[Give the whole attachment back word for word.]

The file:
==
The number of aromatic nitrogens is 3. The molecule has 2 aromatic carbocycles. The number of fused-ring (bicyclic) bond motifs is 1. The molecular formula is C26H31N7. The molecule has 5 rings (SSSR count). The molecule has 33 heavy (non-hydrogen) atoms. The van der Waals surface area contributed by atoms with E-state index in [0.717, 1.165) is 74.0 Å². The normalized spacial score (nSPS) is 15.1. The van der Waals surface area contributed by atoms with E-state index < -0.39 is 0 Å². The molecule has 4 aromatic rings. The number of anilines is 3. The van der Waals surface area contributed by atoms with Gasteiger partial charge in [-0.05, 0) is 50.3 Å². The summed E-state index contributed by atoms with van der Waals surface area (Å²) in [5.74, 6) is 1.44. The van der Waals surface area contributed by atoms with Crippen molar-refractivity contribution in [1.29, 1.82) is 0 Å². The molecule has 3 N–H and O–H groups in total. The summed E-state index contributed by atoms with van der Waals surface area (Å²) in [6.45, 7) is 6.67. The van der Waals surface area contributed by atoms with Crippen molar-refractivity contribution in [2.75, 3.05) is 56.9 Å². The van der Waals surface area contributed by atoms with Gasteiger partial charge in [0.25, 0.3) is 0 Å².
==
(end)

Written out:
The number of aromatic nitrogens is 3. The molecule has 2 aromatic carbocycles. The number of fused-ring (bicyclic) bond motifs is 1. The molecular formula is C26H31N7. The molecule has 5 rings (SSSR count). The molecule has 33 heavy (non-hydrogen) atoms. The van der Waals surface area contributed by atoms with E-state index in [0.717, 1.165) is 74.0 Å². The normalized spacial score (nSPS) is 15.1. The van der Waals surface area contributed by atoms with E-state index < -0.39 is 0 Å². The molecule has 4 aromatic rings. The number of anilines is 3. The van der Waals surface area contributed by atoms with Gasteiger partial charge in [-0.05, 0) is 50.3 Å². The summed E-state index contributed by atoms with van der Waals surface area (Å²) in [5.74, 6) is 1.44. The van der Waals surface area contributed by atoms with Crippen molar-refractivity contribution in [1.29, 1.82) is 0 Å². The molecule has 3 N–H and O–H groups in total. The summed E-state index contributed by atoms with van der Waals surface area (Å²) in [6.45, 7) is 6.67. The van der Waals surface area contributed by atoms with Crippen molar-refractivity contribution in [2.75, 3.05) is 56.9 Å². The van der Waals surface area contributed by atoms with Gasteiger partial charge in [0.25, 0.3) is 0 Å².